An Israeli engineering student gathered 30 people from his Golan Heights kibbutz to construct a giant peace sign on the de-facto Israel-Syria border.
Courtesy of Amir Sade
Amid the smoke of battle in Syria, a sign of peace has emerged – literally.
Over the weekend, young Israelis constructed a giant peace sign on the slopes of the Golan Heights in an effort at citizen-to-citizen diplomacy.
The Syrian civil war has killed close to 100,000 people in the past two years, as an increasingly violent rebel movement seeks to overthrow the heavily armed Assad regime that has ruled for four decades. While the war is not directed at Israel, there is growing worry that the violence could spill over into the Golan Heights, which Israel captured from Syria in the 1967 war with its Arab neighbors.
In recent months, numerous mortars, rockets, and small fire have landed in the Golan. Rebels briefly seized the Israel-Syria border crossing in Quneitra in June and cross-border fire set off sirens just two days ago.
One night this spring while hearing the bombing from his bed, Golan resident Amir Sade decided it was time for Israeli citizens to convey a message of shared humanity to their beleaguered neighbors.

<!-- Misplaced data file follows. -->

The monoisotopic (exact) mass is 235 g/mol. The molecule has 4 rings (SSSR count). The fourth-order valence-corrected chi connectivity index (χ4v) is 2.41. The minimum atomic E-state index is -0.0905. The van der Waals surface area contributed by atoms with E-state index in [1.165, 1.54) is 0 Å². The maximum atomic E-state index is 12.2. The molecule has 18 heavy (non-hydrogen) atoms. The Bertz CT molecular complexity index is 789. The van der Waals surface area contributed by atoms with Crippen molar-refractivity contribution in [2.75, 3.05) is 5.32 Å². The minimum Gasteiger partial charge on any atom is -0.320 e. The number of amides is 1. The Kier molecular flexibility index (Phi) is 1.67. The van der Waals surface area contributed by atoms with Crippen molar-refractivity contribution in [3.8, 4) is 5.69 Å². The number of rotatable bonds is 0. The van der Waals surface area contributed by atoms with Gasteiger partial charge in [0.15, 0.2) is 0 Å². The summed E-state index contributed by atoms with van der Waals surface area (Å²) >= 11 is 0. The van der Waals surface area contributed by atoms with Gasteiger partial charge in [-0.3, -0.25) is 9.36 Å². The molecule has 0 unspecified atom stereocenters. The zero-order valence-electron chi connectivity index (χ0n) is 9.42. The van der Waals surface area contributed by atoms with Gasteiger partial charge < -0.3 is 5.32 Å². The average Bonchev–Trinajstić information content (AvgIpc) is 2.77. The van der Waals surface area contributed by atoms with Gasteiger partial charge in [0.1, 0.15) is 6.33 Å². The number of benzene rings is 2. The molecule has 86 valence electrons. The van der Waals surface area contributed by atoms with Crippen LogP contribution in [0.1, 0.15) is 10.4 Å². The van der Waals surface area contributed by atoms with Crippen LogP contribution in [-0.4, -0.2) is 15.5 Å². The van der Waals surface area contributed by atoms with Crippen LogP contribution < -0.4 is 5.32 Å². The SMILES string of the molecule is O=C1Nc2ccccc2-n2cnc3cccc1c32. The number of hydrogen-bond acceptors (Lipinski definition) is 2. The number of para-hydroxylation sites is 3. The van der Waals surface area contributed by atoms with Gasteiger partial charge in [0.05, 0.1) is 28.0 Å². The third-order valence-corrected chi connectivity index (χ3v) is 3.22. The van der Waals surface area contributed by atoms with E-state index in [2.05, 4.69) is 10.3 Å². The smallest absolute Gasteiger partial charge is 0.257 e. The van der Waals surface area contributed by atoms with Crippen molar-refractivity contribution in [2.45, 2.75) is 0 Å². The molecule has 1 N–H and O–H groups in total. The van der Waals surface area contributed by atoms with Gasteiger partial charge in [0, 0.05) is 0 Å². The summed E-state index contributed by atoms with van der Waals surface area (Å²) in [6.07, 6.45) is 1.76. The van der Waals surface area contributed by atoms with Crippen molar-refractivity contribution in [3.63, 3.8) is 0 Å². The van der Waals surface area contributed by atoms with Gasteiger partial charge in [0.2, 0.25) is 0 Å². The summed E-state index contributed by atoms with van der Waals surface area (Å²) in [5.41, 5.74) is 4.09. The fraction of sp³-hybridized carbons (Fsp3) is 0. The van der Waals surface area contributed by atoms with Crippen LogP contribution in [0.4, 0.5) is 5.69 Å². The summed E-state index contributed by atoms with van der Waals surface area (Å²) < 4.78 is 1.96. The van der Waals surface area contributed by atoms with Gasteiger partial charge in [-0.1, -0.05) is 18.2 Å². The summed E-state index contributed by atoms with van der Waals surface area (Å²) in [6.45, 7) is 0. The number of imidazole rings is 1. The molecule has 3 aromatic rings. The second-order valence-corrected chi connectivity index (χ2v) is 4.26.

“I thought to myself … I am sleeping here, two kilometers (1.2 miles) from there, for two years already, and I thought that we need to tell them what we think … They should know what we want – not the [Israeli] government, not the politicians, but the citizens in the Golan.”
So the next time he had a break in his engineering studies, he organized 30 people from his community, Kibbutz El-Rom, to build a peace sign out of basalt rocks on the lower slope of a mountain near the de-facto border. By Friday evening, it was completed, with a diameter of more than 150 feet.
He confesses he knows little about life or politics in Syria, though he supports the popular uprising against President Bashar al-Assad.
“I would like to see the people rising up, but I absolutely don’t know a thing about Syria,” he says in a phone interview. “I’m kind of living in this peaceful area in the Golan but there is war there, I don’t have any idea what they’re going through.”
If he could communicate to his neighbors with words in addition to his peace symbol, what would he say?
“I will say, ‘Let’s live together, let’s make it together. We’re the same people who want the same things,’” he says, adding that he would love to visit their country. “I want to go to eat kenafeh [a popular dessert] in Damascus without [a] border.”